In an article in the Washington Times by Jennifer Harper, she examines how the press continues to focus on the images from Abu Ghraib while other stories like the mass graves from Hussein’s reign and U.S. success stories are set aside.
Accounts and graphic photos of Iraqi prisoner abuse persist in the press despite the fact that the story has run its course.
The world already knows salient details of the prisoner humiliation and nudity, the causes of the abuse are under official investigation, and the courts-martial have begun. Yet, the caterwaul in the press against the American military and the war in Iraq continue.
Positive human-interest accounts about the armed forces are rare. The press tends to ignore battlefield vignettes from military news services, which could offer an expanded perspective to the public.
The center has been following “the bias problem” among broadcasters who use the abuse story to build a case against the war in Iraq and the Bush administration. As a sample, the group tracked abuse stories from April 29 through May 11 on NBC and found that the network aired 58 stories on the abuse in that period.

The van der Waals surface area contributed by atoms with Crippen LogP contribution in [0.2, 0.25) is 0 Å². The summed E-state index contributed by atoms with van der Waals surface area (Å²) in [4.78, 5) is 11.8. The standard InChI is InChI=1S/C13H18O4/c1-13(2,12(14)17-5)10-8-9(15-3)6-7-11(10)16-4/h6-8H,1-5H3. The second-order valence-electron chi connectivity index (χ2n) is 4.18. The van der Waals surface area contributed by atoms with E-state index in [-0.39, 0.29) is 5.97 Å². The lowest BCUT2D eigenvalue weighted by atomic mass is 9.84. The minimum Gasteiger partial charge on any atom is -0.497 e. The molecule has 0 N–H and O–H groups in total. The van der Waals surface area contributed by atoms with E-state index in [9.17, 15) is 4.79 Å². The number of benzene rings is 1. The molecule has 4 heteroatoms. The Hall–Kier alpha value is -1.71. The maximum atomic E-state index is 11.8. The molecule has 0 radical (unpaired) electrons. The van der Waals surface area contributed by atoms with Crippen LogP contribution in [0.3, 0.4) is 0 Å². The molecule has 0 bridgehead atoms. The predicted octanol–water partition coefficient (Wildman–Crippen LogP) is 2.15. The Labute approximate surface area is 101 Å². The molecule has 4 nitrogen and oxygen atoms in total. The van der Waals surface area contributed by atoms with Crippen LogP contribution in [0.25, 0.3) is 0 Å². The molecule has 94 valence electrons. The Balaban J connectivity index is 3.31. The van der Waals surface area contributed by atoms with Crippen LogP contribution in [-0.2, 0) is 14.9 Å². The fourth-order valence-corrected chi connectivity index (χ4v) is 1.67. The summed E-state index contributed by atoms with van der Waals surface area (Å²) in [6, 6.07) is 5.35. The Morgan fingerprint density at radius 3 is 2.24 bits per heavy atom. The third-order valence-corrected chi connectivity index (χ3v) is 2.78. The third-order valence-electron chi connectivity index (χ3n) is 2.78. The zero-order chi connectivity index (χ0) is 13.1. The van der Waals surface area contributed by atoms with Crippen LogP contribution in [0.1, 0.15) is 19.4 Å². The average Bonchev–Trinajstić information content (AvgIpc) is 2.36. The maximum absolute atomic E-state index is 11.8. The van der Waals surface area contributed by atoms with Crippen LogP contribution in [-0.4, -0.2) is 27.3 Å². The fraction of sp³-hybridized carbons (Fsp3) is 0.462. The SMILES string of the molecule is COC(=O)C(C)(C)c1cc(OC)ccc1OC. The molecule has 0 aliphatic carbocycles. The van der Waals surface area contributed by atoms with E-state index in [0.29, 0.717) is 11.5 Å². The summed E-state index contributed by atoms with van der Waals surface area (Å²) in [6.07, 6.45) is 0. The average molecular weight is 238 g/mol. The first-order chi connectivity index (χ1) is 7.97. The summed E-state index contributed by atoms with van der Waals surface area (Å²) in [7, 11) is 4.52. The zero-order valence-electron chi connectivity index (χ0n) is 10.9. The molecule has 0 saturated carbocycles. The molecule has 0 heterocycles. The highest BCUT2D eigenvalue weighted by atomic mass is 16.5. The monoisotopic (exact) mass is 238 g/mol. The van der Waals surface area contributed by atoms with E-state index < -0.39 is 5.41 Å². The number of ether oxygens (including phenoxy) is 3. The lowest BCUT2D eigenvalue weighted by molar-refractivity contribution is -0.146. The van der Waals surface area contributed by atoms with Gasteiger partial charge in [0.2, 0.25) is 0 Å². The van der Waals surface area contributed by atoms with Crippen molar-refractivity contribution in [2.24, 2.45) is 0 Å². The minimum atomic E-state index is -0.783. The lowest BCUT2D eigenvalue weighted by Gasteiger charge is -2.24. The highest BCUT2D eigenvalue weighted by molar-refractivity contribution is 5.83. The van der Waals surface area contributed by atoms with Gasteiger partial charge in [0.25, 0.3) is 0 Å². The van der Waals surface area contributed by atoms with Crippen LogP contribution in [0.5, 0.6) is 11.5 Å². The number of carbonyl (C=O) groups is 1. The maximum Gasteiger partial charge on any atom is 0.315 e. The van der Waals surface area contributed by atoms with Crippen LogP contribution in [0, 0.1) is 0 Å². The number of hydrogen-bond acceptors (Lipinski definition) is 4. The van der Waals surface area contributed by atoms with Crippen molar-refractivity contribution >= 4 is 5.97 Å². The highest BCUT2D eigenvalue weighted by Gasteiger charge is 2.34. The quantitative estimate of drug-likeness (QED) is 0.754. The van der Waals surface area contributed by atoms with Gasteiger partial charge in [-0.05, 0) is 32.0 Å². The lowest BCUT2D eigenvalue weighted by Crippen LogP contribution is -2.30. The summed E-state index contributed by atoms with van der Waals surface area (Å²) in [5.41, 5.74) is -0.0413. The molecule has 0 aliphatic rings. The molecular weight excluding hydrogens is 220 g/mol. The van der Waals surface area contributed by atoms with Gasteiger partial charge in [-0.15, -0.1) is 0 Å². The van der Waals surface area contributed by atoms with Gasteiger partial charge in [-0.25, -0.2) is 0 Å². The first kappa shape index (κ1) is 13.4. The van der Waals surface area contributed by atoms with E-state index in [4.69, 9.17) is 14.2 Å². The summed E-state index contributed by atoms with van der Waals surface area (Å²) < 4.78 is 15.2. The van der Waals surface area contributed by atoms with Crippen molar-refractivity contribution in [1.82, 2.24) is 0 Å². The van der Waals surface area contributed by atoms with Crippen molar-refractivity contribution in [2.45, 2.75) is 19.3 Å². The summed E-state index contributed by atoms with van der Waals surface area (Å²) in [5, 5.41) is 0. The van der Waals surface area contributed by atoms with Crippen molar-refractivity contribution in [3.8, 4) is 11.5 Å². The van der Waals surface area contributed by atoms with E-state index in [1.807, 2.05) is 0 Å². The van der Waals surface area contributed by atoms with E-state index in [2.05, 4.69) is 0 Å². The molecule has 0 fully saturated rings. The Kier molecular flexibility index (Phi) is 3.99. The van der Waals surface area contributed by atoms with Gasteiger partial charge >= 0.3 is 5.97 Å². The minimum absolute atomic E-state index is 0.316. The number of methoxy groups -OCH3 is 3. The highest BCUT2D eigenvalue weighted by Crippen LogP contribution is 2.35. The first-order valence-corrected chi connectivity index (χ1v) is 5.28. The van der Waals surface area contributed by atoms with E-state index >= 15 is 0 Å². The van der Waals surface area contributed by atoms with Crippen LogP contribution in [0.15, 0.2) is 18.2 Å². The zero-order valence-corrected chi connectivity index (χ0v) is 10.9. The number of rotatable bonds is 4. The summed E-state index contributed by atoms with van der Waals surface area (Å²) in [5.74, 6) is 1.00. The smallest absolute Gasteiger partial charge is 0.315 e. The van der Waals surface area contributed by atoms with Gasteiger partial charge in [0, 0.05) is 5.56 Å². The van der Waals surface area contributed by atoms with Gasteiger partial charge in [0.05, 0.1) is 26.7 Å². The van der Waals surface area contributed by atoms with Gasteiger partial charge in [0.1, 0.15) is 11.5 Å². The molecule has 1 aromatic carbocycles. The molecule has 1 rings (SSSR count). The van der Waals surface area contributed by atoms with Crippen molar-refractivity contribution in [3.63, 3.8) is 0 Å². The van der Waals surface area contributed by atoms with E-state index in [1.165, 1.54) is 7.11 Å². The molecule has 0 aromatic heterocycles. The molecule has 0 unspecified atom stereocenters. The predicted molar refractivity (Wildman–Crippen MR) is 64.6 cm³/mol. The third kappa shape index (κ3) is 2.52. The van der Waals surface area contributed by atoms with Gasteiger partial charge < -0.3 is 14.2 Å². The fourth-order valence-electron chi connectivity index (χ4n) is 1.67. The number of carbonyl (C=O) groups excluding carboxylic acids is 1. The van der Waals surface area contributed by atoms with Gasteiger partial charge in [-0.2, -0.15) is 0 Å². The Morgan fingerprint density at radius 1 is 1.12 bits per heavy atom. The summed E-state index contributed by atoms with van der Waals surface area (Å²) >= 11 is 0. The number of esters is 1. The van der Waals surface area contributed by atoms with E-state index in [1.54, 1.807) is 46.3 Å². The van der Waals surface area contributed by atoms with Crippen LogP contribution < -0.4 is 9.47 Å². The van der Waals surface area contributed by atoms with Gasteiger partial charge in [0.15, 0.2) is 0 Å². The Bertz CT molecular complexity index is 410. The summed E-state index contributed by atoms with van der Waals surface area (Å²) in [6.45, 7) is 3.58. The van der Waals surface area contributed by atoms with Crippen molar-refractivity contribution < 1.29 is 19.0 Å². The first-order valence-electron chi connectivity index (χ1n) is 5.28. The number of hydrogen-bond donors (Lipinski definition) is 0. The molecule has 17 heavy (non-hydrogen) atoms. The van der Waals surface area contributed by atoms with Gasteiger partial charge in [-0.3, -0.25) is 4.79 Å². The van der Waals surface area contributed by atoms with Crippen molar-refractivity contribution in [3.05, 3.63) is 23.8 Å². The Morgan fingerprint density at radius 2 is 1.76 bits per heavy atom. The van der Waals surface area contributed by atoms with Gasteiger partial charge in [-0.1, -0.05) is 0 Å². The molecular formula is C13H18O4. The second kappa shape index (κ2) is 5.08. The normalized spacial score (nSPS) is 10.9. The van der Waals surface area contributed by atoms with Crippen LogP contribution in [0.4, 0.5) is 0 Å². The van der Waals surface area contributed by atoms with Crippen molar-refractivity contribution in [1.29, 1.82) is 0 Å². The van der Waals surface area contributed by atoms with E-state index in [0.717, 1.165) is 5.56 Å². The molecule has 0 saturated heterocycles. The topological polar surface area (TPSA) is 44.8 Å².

The MRC also found, however, that in the past year, NBC had aired only five stories on mass graves found in Iraq from the Saddam Hussein era.
From the articles I have read, there were hundreds of pictures taken of the abuses. The mainstream media appears to want to have a few of these pictures trickle out each day to prolong the story. The abuses at the hands of U.S. Marines were bad. Those responsible should and will be punished. Showing more pictures of the same abuses is not news. It’s a rallying cry for Muslim extremists and a blantant attempt to sensationalize the actions of a few for the sake of politics.